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When to Test your Hemp: Tips for Retailers

This article will explain when and why retailers should test their hemp/CBD products. The best times to test vary depending on your job function. Still, we recommend completing a full panel any time the product is sold throughout its lifecycle (from farmer to processor, processor to wholesaler, and wholesaler to retailer).

This is the final article in a three-part series regarding hemp testing timelines. Each series focuses on a different role in the process:

  1. Part 1: Producers
  2. Part 2: Processors
  3. Part 3: Retailers

As a reminder, Adams Independent Testing (AIT) cannot tell you what or how often to test; however, we can provide general testing recommendations. These articles serve as guides and are not a one-size-fits-all instruction manual. You must determine the interval and methodology that makes the most sense for you and your business.

When is the Best Time to Test Your Hemp as a Retailer?

We always recommend completing a full panel when purchasing a product; however, this isn't necessarily as cut and dry for retailers as for producers and processors. For example, it simply isn't feasible to send in for full panel testing every time you restock an item. Instead, we suggest you develop a random sampling procedure. We'll dive into some more detail regarding what this means below, but for now, here's a high-level breakdown of what else you should consider testing:

  • New products and brands

  • Supply from new wholesalers

  • New batches from routine wholesalers

Developing an internal quality assurance program helps protect your consumers from ingesting contaminants (e.g., pesticides, etc.) and serves as an insurance policy for yourself should anything go awry. Evaluation of anything new may seem like a no-brainer. Still, it's also essential to implement a testing regimen for your tried-and-true wholesalers—one way to do this is through random sampling. By randomly selecting products to sample, you avoid bias and get a more holistic representation of overall quality than you may from using other sampling methods. It holds you both accountable and prevents the wholesaler from predicting which items you're going to reevaluation.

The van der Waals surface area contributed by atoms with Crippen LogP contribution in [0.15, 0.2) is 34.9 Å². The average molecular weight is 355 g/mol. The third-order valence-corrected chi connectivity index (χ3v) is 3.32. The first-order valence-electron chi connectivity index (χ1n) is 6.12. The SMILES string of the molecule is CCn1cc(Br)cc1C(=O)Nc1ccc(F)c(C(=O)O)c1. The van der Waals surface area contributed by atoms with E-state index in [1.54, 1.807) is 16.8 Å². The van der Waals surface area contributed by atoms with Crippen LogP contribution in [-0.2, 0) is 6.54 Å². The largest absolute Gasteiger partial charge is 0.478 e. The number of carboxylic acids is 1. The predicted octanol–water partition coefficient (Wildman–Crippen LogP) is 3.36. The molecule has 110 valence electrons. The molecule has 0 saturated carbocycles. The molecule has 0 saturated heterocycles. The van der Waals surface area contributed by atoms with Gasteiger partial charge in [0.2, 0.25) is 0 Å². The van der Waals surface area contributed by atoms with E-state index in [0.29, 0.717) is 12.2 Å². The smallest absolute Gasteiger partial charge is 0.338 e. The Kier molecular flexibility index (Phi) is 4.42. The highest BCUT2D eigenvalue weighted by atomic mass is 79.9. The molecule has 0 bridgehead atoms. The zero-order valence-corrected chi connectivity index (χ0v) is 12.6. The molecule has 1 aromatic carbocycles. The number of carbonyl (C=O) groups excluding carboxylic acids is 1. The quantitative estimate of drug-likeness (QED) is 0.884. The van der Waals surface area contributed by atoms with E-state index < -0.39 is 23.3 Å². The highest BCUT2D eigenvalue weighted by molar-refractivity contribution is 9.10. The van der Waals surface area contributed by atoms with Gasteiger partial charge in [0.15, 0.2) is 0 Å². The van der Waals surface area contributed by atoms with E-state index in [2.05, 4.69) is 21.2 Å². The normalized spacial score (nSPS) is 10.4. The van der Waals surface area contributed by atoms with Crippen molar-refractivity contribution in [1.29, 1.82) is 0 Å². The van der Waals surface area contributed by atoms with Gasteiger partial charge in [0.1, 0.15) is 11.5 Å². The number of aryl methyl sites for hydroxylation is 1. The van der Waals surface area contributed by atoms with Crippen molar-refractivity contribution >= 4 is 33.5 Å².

Before we go into more detail on what else to test, verifying your purchase comes with a COA is always step one, regardless of where you obtain the material. Carefully examine the COA to ensure (at a minimum) the product is free of contaminants and the potency reflects what your seller indicated it would.

From there, we suggest spot-checking the following:

  • New products and brands: It's essential to evaluate any new products or brands you decide to stock, even if you're purchasing the supply from a wholesaler you know and trust. There have been numerous reports of contaminated products being sold on the market, contrary to what their COA reported. We've also heard of product labels falsely claiming to contain more CBD than what's realistically included. Discrepancies like this can happen for a few reasons, some of which include:

    • Fraudulent COAs

    • Improper storage techniques resulting in mold growth

    • Third parties not having quality control programs in place

  • Product from new wholesalers: Sampling material from new wholesalers helps ensure they're reputable and worth purchasing from again. Some bad players will falsely advertise higher CBD content to sell the product for more than its worth.

  • New batches from routine wholesalers: Ideally, the COA you receive should include a batch number near the top. A new batch could have been handled, harvested, processed, or packaged differently than the batch before it. It could also come from a different producer or processor, so it's best to verify that it's safe and priced reasonably.


Why is testing so important?

Testing at the retail stage is just as (if not more) necessary than it is for producers and processors. Ultimately, you're the last check and balance before use/consumption. Every person that touches/handles the material before it hits shelves is liable for consumer safety. However, it's your name associated with the product, and you could end up with the bad rap, regardless of who's to blame for unfavorable results or adverse reactions. The final sale comes with a lot of accountability.

It's also possible for merchandise to become tainted due to improper handling by the consumer. For example, maybe they're using a knock-off vape pen containing lead, or it could be that they aren't storing the product properly per the label instructions. These tests can secure your reputation and prove that the product was safe when it left your facility. Think of your COA as a safeguard against false accusations and a way to insure your sales.


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